US President Donald Trump and China's President Xi Jinping are pictured together in 2017. The rift between the two countries is deep-seated and structural, and will not go away, even if Trump is not re-elected in November. Photo: AFP US President Donald Trump and China's President Xi Jinping are pictured together in 2017. The rift between the two countries is deep-seated and structural, and will not go away, even if Trump is not re-elected in November. Photo: AFP
US President Donald Trump and China's President Xi Jinping are pictured together in 2017. The rift between the two countries is deep-seated and structural, and will not go away, even if Trump is not re-elected in November. Photo: AFP
Leslie Fong
Opinion

Opinion

Leslie Fong

Could US, China rivalry lead to war? History shows it might

  • A look at conflicts between reigning and rising powers over the past 500 years shows a war may be inevitable – probably a limited one in the South China Sea
  • The Honolulu talks show the US will not allow Beijing to usurp its power, and China’s lead in 5G may explain why the Trump administration is hell-bent on destroying Huawei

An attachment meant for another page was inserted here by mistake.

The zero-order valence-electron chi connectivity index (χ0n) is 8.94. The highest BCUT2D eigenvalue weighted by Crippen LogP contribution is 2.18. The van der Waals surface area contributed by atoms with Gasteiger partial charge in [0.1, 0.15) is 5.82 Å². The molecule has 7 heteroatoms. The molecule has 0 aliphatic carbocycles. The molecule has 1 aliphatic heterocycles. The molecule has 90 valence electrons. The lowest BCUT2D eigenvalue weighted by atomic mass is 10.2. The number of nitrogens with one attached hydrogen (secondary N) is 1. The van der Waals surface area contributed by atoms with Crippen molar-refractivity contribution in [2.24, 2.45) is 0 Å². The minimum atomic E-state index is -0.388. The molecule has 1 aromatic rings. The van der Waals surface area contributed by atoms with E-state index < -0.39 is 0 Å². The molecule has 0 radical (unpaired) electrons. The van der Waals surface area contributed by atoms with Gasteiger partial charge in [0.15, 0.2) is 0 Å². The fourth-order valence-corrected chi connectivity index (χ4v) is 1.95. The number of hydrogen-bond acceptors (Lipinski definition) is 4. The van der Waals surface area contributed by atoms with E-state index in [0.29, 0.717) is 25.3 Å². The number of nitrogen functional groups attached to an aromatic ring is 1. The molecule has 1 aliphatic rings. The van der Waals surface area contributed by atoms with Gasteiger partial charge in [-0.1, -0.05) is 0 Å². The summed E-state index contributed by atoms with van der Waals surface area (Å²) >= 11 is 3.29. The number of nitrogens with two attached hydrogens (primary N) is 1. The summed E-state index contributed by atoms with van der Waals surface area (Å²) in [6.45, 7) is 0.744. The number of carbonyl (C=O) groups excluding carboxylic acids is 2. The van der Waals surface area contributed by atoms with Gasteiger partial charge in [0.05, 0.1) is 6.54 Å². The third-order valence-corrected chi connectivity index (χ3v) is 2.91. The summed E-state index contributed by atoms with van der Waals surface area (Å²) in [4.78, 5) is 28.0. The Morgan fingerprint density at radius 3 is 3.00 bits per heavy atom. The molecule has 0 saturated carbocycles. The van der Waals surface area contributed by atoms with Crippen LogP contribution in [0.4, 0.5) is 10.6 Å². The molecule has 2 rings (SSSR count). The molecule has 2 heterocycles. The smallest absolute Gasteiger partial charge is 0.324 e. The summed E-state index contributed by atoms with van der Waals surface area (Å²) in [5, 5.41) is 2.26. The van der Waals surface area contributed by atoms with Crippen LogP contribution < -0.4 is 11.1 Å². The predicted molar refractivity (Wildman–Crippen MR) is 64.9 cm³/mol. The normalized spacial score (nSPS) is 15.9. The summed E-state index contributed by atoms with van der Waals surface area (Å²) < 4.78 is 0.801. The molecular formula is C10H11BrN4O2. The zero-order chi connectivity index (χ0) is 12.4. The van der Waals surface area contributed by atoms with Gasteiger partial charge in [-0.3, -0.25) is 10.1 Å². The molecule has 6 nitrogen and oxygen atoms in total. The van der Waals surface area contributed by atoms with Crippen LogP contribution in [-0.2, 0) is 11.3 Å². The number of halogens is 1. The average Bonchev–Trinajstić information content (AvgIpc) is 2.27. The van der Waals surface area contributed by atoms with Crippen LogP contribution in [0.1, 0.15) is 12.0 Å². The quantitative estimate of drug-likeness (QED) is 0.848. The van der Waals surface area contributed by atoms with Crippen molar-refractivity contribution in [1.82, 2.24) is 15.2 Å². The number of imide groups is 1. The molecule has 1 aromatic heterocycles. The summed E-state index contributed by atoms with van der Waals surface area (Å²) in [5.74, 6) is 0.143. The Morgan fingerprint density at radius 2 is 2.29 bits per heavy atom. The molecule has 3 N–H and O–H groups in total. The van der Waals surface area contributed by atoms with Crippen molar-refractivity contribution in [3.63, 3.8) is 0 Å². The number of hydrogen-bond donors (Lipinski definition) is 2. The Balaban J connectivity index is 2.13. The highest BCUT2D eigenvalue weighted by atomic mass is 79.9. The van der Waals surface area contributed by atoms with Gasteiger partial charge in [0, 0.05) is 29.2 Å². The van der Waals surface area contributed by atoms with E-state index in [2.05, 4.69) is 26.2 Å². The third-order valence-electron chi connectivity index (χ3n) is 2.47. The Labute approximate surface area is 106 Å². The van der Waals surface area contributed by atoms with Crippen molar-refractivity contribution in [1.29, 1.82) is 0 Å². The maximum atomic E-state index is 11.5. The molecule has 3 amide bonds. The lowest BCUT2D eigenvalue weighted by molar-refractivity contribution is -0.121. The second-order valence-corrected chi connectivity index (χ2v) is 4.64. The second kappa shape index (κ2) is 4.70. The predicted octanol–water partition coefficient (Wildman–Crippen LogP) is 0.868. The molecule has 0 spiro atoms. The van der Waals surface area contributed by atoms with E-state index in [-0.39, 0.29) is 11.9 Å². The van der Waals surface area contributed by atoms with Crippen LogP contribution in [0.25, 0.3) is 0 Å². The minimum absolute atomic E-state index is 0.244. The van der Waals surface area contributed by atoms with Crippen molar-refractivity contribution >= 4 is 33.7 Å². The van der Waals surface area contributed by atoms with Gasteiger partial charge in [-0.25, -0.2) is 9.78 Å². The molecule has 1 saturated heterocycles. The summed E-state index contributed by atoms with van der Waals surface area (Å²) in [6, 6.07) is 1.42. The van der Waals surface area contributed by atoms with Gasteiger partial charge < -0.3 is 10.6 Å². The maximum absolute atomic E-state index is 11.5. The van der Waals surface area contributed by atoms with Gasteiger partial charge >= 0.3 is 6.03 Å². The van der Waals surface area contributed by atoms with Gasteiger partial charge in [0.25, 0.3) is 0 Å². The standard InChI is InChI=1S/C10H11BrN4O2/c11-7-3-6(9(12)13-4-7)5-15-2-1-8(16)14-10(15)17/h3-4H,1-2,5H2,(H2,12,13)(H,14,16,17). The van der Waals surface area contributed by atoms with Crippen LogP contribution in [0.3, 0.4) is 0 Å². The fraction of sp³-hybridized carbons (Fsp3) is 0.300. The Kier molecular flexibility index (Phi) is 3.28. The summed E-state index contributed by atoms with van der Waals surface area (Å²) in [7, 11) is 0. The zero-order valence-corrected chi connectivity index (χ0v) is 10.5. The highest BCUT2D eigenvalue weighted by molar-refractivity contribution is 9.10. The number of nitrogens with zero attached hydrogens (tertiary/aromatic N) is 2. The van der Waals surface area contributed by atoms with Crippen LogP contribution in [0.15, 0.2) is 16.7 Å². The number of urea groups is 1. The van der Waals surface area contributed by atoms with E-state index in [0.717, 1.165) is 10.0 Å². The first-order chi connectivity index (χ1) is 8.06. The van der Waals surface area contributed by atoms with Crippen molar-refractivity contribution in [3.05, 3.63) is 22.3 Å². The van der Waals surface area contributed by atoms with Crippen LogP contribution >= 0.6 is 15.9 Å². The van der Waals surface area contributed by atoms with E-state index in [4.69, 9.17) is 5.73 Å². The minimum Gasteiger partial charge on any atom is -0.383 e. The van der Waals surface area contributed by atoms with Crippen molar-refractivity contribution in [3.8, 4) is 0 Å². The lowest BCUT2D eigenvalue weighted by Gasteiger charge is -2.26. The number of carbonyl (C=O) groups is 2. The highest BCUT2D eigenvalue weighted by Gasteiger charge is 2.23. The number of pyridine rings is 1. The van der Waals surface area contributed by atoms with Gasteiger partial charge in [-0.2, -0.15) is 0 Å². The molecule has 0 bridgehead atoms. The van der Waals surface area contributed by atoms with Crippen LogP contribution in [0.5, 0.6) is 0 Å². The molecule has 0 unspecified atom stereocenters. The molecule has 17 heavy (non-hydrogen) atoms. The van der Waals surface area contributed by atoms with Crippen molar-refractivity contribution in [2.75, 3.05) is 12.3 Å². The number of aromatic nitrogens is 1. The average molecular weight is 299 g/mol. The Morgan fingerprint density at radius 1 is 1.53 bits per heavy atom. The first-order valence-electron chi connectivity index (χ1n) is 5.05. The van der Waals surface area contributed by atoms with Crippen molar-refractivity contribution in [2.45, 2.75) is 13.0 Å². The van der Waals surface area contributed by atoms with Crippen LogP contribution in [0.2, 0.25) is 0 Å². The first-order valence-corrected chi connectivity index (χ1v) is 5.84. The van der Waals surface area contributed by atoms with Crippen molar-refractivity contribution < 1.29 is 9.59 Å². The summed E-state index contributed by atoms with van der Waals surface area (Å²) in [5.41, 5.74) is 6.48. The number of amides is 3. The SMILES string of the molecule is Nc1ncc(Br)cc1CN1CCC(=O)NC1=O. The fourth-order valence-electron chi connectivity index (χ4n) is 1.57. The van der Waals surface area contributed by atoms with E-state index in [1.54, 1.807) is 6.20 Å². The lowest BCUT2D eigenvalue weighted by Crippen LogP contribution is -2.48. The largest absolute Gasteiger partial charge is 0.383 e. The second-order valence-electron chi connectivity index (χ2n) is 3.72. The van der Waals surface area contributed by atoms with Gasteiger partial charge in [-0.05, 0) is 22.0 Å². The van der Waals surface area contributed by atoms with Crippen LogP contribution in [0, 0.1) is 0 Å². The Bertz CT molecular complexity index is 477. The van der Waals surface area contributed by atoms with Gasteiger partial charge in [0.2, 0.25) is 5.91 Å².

US President Donald Trump and China's President Xi Jinping are pictured together in 2017. The rift between the two countries is deep-seated and structural, and will not go away, even if Trump is not re-elected in November. Photo: AFP US President Donald Trump and China's President Xi Jinping are pictured together in 2017. The rift between the two countries is deep-seated and structural, and will not go away, even if Trump is not re-elected in November. Photo: AFP
US President Donald Trump and China's President Xi Jinping are pictured together in 2017. The rift between the two countries is deep-seated and structural, and will not go away, even if Trump is not re-elected in November. Photo: AFP
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